11. Queen II (1974). This is the sound of a young band trying to find their true voice. You can hear what they will become, but they are not yet the Queen we all came to love at this point. My Rating: 7/10.
10. Innuendo (1991). The last album Queen made while Freddie was still with us was a triumphant comeback of sorts, no matter how briefly that comeback lasted. The album is pompous, majestic and self-assured, just as all great Queen albums are. My Rating: 7.5/10.
9. Queen (1973). The band’s debut makes Queen seem as though they were going to battle Led Zeppelin for hard rock supremacy. I guess no one was listening closely to songs like “Great King Rat” and “My Fairy King,” which were early clues to the camp that lay within the band. My Rating: 7.5/10.
8. The Works (1984). The Works was the album that proved Queen’s rock might in the Eighties, like everyone needed reminding. Of course, Americans proved their bigotry when they forced MTV to ban the band’s video for “I Want to Break Free” for the members dressing up in drag, using typical English humor (go back and watch episodes of Monty Python’s Flying Circus and you’ll see drag in nearly every episode!). This album should have shot the band back into the stratosphere here in the States, but this was the Reagan era, which we are still suffering from today. My Rating: 8/10.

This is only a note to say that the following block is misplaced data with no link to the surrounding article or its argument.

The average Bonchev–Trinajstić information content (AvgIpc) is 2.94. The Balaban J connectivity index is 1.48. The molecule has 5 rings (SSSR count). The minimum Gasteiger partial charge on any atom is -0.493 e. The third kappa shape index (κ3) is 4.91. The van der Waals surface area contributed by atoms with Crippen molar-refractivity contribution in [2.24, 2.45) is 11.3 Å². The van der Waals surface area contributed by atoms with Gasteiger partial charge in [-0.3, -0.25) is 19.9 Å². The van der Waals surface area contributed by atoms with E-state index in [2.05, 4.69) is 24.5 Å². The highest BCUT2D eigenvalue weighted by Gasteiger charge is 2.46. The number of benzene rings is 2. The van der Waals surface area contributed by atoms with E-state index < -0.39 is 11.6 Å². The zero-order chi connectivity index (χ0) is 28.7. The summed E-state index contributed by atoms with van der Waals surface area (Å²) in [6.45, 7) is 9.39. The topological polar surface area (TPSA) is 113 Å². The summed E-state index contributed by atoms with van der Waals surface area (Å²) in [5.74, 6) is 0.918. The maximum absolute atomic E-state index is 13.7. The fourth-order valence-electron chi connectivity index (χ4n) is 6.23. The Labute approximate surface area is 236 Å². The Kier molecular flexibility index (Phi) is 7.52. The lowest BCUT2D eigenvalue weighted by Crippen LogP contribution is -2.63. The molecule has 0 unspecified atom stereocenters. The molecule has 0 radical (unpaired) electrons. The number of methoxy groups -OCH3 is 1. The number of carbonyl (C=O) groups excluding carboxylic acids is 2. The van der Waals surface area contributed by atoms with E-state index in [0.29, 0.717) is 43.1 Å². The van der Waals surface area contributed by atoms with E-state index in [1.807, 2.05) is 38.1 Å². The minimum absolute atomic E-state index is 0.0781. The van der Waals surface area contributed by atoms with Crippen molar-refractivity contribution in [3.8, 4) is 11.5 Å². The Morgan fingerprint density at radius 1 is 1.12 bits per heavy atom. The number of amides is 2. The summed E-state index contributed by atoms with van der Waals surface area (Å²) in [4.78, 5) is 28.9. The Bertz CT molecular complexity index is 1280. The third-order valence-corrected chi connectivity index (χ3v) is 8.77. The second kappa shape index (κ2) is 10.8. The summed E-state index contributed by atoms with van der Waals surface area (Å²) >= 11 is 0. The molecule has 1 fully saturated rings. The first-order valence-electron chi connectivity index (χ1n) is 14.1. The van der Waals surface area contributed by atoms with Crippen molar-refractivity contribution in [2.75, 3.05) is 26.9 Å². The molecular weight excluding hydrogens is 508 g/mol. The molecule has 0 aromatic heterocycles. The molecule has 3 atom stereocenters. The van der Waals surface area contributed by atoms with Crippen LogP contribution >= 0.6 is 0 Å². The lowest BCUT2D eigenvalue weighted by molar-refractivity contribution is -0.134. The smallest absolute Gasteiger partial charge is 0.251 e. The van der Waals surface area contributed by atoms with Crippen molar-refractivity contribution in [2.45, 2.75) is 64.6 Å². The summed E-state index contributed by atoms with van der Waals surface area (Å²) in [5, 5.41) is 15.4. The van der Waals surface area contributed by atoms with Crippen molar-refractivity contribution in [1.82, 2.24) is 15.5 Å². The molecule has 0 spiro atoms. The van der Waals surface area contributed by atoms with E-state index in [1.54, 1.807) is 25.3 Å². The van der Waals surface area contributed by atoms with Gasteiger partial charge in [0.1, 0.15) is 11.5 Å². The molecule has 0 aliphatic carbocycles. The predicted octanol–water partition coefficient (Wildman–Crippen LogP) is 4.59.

7. News of the World (1977). This album records Queen at their most raw, as if the band were telling all the trendy punks to stick it. The album is known for the ubiquitous “We Will Rock You” and “We Are the Champions.” The band even gives a nod to Zeppelin with their take on “Whole Lotta Love” called “Get Down, Make Love.” My Rating: 8/10.
6. Sheer Heart Attack (1974). This was the album during which the Queen we all came to love began flexing its muscles. Contains “Killer Queen” and “Now I’m Here.” My Rating: 8.5/10.